Hi I have elements 7 and I've tried the above "photomerge scene cleaner" but it doesn't let me do anything. It says i need to select two or more photos from my photo bin when all I'm trying to do is get rid of tourists from one photo!! I'm really new to photography and editing so still trying to work everything out. Help please!!!

  • Didi

    August 10, 2010 05:29 pm

    Damn, it works .....:-D

  • Eugene Springfield

    July 9, 2010 05:38 am

    That is such a great tip. As much as I've worked in photoshop, it just never occured to me to remove tourists this way. I would think you could just use the erase tool on the top layer too, but maybe it leaves a less desirable affect in some way. Look forward to more great tips!

  • oregon coast rv campgrounds

    May 31, 2010 05:34 pm

    That's a very good trick, you have shared about here. The people in the frame has always been a problem that didn't have any solution for a long time. This is something the will ensure that we can have the photos to ourself and have the perfect collection of all the places. Thanks for sharing such a good piece of information about editing the pictures.

  • Lucinda

    September 29, 2009 12:07 am

    Thats really great !! but how do i do that in PaintShop Pro Photo X2?

  • Keith

    September 21, 2009 06:36 am

    Another article detailing this technique using earlier versions of Photoshop can be found at http://dsphotographic.com/articles/how-to-remove-tourists-from-your-photos/ . I suspect that the technique can be adapted to any editor capable of using layers and with the facility to move layers in relation to each other. This may be called "align" as in Photoshop or "Move " as in Paintshop Pro. Could have other names in other editors. I intend to experiment with Paintshop Pro.

  • Salvacion (Saanva in the forum)

    September 18, 2009 07:41 am

    This is a great tip! Thank you very much for sharing!

  • John Nuttal

    September 18, 2009 07:36 am

    I'll meger image for year to get a wider shoot. Great idea. I'll start practicing this today

  • Eric Mesa

    September 17, 2009 10:46 pm

    I have CS2 and my first thought was that you'd need to use a tripod. Those programmers at Adobe deserve every penny.

  • Giovanni

    September 17, 2009 04:16 pm

    Can you do this in Photoshop CS2 using some plugin? Or do I have to upgrade to CS3? This technique would also he helpful to stitch images into a panorama (which is my hobby!)

  • Imaani

    September 17, 2009 03:12 am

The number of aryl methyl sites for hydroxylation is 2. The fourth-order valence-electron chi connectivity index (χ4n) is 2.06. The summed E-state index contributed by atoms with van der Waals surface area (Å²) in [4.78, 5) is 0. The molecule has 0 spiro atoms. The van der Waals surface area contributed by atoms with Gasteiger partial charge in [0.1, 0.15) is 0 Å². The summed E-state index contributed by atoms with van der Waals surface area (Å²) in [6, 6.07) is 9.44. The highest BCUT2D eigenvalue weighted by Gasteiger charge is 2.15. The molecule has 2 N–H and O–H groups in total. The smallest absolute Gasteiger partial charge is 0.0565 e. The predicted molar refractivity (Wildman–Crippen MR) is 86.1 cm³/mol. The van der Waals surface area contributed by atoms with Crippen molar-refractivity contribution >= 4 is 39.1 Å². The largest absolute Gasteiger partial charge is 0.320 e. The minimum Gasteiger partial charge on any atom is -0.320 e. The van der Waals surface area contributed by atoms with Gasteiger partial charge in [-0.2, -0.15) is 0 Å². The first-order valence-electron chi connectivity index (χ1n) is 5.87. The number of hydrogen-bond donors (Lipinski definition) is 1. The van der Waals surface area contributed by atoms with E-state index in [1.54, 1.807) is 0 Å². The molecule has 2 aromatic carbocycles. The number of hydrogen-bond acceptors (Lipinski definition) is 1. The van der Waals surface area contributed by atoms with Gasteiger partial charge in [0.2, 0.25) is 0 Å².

Zack in Elements 7, you have the Scene Cleaner which does the same at the click of a single button!

  • Steve Jones

    September 17, 2009 03:05 am

    I will say that with the image stack method, the more pictures you have the better. I use it first, but for some reason, sometimes there is ghosting when I don't have enough pictures. So then I go back to the clone tool. Or one of the other blend tools.

  • Reznor

    September 17, 2009 02:45 am

    Wow, never heard of this stacking method. That's amazing. I always used the method, Helen shows here. I bet for a lot of situations, the stacking won't do and Helen's solution is the one to go but if there are no overlapping subjects in the frames, this median stacking seems to be the easiest way.

  • Zack Jones

    September 17, 2009 01:59 am

    Can you do this with PhotoShop Elements 7?

  • Heather Katsoulis

    September 16, 2009 11:55 am

    or you can use tourist remover: http://www.snapmania.com/info/en/trm/

  • scott e. detweiler

    September 16, 2009 09:54 am

    You can do this a lot easier with image stack Helen.

  • feekner

    September 16, 2009 06:49 am

    What a great idea! I've always just use the clone stamp tool and have had mixed results depending on where the object is that I want to remove. Now I just have to remember to take a couple pics instead of just the one. thanks for the tip!

  • Steve Jones

    September 16, 2009 02:16 am

    Another thing to add to the mix,

    If you have CS3 Extended or greater you can use an Image Stack, a.k.a. Statistics (why they cal it that I haven't a clue) to do the same thing only better...in the image above it should also be able to remove the other two pesky tourist behind the fern.

    Here is a tutorial from Mark Johnson describing it better than Adobe did.: http://www.msjphotography.com/index.php/2008/09/photoshop-workbench-144-removing-undesirable-subjects/

  • Just Jen

    September 16, 2009 01:44 am

    Wow! That's really cool! So much easier then cloning!!

  • Dave

    September 16, 2009 01:14 am

    Thanks for this method. I've always used the clone stamp tool to do this. You set the target point on the image without the tourist, then clone it to the image with the tourist. The problem with the clone method is that you have to clone to exactly the same spot on the "good" image, or it will look out of alignment.